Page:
As 2016 winds down (how is it Thanksgiving time already??), if your organization is looking to add an attorney in the near future, the time to start looking is NOW. Law firms should start thinking about strategic hiring at the associate level and opportunistic hiring at the partner level. Associates are most open to hearing about opportunities in the new year and partners tend to lose the golden handcuffs holding them at their current firm early in the first quarter of the year.

And as Harvey Mackay says, let this be your acid test when considering new employees: “ask yourself how you would feel about the candidate working for your competition instead of you .”

Have a great holiday season from all of us at Sand Search Partners!

Change Brings Opportunity – Are You Ready To Make The Most Of It?

Change Brings Opportunity – Are You Ready To Make The Most Of It?

No matter what side of the political spectrum you reside, the outcome of this presidential election seems to have caught most people by surprise. One of the overriding themes for the prevailing side was the desire for change. Whether you like it or not, change is ultimately unavoidable and sometimes necessary. Change also brings opportunity. The key to making the most of the opportunity, is to understand the underlining reason for that change and react appropriately.

Change can affect those in the legal field in a variety of way. For example, change can come in the form of a client seeking new representation; an associate given the chance to make an impression with partner who typically looks elsewhere; or new responsibilities assigned to in-house counsel. In these examples it is easy to see the potential opportunity resulting from change, but to make the most of it is necessary to understand the underlining reason for the change. Perhaps the client did not feel like they were getting good customer service. Maybe the partner was not happy with the work quality of previous associates. The new responsibilities for in-counsel may be due to downsizing and a need for greater efficiency. Understanding the “why” greatly enhances the likely of making the most of the opportunity otherwise you may unwittingly cause further change.

Of course, once you understand the underlining reason for change it is equally important to make the most of it by working diligently to meet or exceed expectations. Don’t forget, your opportunity can quickly go to someone else if you fail to grasp it.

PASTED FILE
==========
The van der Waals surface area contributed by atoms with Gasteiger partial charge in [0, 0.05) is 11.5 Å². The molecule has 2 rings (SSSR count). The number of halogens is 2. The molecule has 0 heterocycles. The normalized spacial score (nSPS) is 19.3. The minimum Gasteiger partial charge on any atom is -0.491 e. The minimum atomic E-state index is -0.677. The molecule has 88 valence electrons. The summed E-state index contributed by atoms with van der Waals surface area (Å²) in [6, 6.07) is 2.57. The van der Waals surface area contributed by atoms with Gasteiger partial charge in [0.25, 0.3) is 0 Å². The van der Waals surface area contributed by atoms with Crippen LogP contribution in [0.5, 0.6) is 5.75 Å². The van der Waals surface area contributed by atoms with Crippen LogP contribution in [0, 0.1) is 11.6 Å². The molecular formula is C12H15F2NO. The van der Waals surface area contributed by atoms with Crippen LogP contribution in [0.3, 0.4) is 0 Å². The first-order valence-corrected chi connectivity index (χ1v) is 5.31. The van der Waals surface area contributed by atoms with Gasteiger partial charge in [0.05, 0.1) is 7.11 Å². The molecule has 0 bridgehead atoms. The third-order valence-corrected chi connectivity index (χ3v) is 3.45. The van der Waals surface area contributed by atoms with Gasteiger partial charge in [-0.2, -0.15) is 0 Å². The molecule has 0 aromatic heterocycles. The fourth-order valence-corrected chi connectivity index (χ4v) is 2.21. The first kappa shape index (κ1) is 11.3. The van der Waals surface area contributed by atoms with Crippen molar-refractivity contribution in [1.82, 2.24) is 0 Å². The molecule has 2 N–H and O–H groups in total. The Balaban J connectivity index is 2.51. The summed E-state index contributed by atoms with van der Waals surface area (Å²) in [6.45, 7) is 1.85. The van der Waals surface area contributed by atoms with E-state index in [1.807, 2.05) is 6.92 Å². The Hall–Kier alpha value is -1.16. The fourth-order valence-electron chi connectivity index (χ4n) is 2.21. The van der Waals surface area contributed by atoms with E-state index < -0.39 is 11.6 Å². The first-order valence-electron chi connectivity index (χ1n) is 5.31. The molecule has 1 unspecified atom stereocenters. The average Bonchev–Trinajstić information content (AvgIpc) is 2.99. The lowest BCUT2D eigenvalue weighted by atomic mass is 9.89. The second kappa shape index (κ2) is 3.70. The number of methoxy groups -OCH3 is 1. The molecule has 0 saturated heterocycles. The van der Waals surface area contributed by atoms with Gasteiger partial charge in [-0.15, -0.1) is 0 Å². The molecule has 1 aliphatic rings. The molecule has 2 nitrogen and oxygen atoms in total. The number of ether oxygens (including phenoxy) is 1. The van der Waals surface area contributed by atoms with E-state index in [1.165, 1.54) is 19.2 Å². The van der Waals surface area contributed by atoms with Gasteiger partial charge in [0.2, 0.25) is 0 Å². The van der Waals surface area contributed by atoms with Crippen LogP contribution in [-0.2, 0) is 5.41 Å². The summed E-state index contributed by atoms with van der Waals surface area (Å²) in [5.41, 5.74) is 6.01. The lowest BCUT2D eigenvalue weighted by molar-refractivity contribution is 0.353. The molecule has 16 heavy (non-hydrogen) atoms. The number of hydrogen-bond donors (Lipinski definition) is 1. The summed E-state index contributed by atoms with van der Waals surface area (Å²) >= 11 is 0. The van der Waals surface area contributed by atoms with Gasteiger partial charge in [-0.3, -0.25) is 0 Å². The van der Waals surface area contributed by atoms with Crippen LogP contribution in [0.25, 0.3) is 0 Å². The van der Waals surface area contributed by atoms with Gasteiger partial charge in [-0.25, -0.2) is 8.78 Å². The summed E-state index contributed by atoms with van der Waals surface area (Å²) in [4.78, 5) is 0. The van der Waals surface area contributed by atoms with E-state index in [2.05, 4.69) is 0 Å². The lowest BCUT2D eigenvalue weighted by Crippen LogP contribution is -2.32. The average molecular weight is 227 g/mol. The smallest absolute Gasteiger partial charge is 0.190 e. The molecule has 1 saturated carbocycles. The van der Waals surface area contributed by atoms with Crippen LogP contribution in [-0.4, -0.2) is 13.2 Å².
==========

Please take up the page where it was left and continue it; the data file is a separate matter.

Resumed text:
You're Welcome

You're Welcome

This was a post from several years ago, but in reviewing the old posts, I realized that as of the first week in October 2016, the exact same thing holds true – that I’ve received only four messages of thanks from people who I have met with or helped. Here is the old post:

Four.

That’s the number of thank you notes I’ve received this year from all of the people I’ve met with to help with their job search. Four thank you notes (and it is nearly November). I speak to many people a day and meet with scores of people each month – and FOUR sent me a thank you note.

Sure, a few might have sent an email referencing some appreciation, but only four have taken the time to write something on a piece of paper and mail it. I’m belaboring this point because I think it is telling – I remember the four people who sent me something this year. The person I met that Thursday afternoon in January…not so much.

Always send a thank you note after you meet with someone in relation to your job search. If you are a belt-and-suspenders person, send an email after the meeting and follow-up with a written note that will arrive a few days later (and will serve as a good reminder to get back to you). You will make an impression and the note is a simple, polite reminder that you are still waiting to hear from them.

You Don't Have To Settle

You spend most of your day (and too often a good part of your evening) at work so why settle for a job that does not fulfill your professional or personal objectives? There are constant reminders in the news and in our personal lives just how short life can be so do yourself a favor and at least explore opportunities that might be more fulfilling.

Yes, there is always risk involved with a job change but rarely is there true reward without taking some chances. Too often people fall into the trap of complacency because they don’t think things could be better elsewhere or are “comfortable” with the dissatisfaction of their current job versus the uncertainty of a new job. Of course, every new job posting does not contain the golden ticket for happiness or even necessarily address everything you seek. However, if you are 25% happier in your job and your work constitutes the majority of your waking hours, then even a seemingly marginal change can make a huge difference in your overall happiness.

It is very easy to get caught up in the minutia of your job and just ignore the frustration that you experience on a regular basis. The answer to finding more happiness may be out there but you will never know if you are willing to settle for less.

It’s time to think about what you actually DO as an attorney

“I’m an attorney. More specifically, I’m a litigator. Even more specifically, I’m a products defense attorney.” Great – that’s the type of law that you practice, but what do you DO?

The general type of law that you practice is important to start a discussion about a new job, but it doesn’t answer the question of what you do – which is imperative to think about when contemplating a job change.